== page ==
Put your finances in place first

The New Year always seems to be a good place for great ideas, but many of us fall to the way side too quickly and easily as we discover that the idea was solid, but the intention was not.May we suggest a new plan of attack.

1. Make that list and keep it for a while.

2. Then stage two is to see what you have actually done and cross it out. The rest well, generally you won’t do no matter how hard you mentally kick yourself.

3. Take that list and make another one-but this time of places, institutions, friends, companies that can do it for you!!!

4. Recognise that it is almost March. If you really wanted to make a difference in 2011 then it is almost too late, so get on with it!

Passing on some responsibility for things you really have no idea about can be very liberating. Things such as mortgage reductions, superannuation, life insurance and motor vehicles with salary sacrifice. Most of us need professional help in these areas as we have paid the price too often by listening to friends.

This is especially so nowadays in the highly regulated world in which we live. The rules have changed for just about every category and are continuing to change on a daily basis.

In the world of Motoring there is a lot of interest in turning to Brokers both for the car purchase and the financing, for the ease and peace of mind that comes with handing over the reins of something you really couldn’t care to face on a day-to-day basis. These people are experts and are buying and financing hundreds of cars every month, not once every 3 or 4 years like most of us and they are aware of the pitfalls and the requirements of individual lenders. They are also up to date with the latest new car model releases and where to get the best deals.

Let’s face it; there are far better things to do with our lives than visiting multiple car dealers on the weekend and then ringing round to get the best finance deal.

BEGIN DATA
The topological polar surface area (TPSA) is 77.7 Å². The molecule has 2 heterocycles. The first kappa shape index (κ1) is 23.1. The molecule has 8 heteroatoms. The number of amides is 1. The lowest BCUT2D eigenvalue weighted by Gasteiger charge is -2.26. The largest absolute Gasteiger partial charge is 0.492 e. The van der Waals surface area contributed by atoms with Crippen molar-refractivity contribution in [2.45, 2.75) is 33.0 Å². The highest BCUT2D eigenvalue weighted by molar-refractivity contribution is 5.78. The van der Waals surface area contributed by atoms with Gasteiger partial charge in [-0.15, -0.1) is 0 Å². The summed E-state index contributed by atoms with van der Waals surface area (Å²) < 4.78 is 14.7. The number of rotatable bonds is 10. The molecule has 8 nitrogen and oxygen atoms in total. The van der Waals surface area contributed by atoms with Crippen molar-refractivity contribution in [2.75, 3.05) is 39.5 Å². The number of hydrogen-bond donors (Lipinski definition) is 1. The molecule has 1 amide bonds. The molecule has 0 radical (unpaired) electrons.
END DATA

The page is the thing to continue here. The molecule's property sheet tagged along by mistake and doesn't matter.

Surely it makes more sense to get your finances in place first. Tell your broker what your maximum budget is. This is usually determined by what you can afford per month. Then advise how many kilometres you expect (honestly) to travel each year and how many will be business related. How long would you like to keep your car? Bearing in mind that the best resale value is to be had when the car is still under new car warranty and without high kilometres.

Why are these questions so important? Simply because nobody wants to own a car in a couple or three years time that is worth much less than the finance payout at the time. Let your broker provide you with the best mix of term and residual/balloon payment based on your answers to these questions.

Once you determined monthly affordability, kilometres travelled per annum couple with the relevant residual, then this will equate back to a maximum amount financed and consequently the maximum price of the car you can reasonably afford. Then get the finance approved for this amount. Simple really!

Believe me, there is nothing worse than wanting to own a BMW when your monthly budget only stretches to a Holden.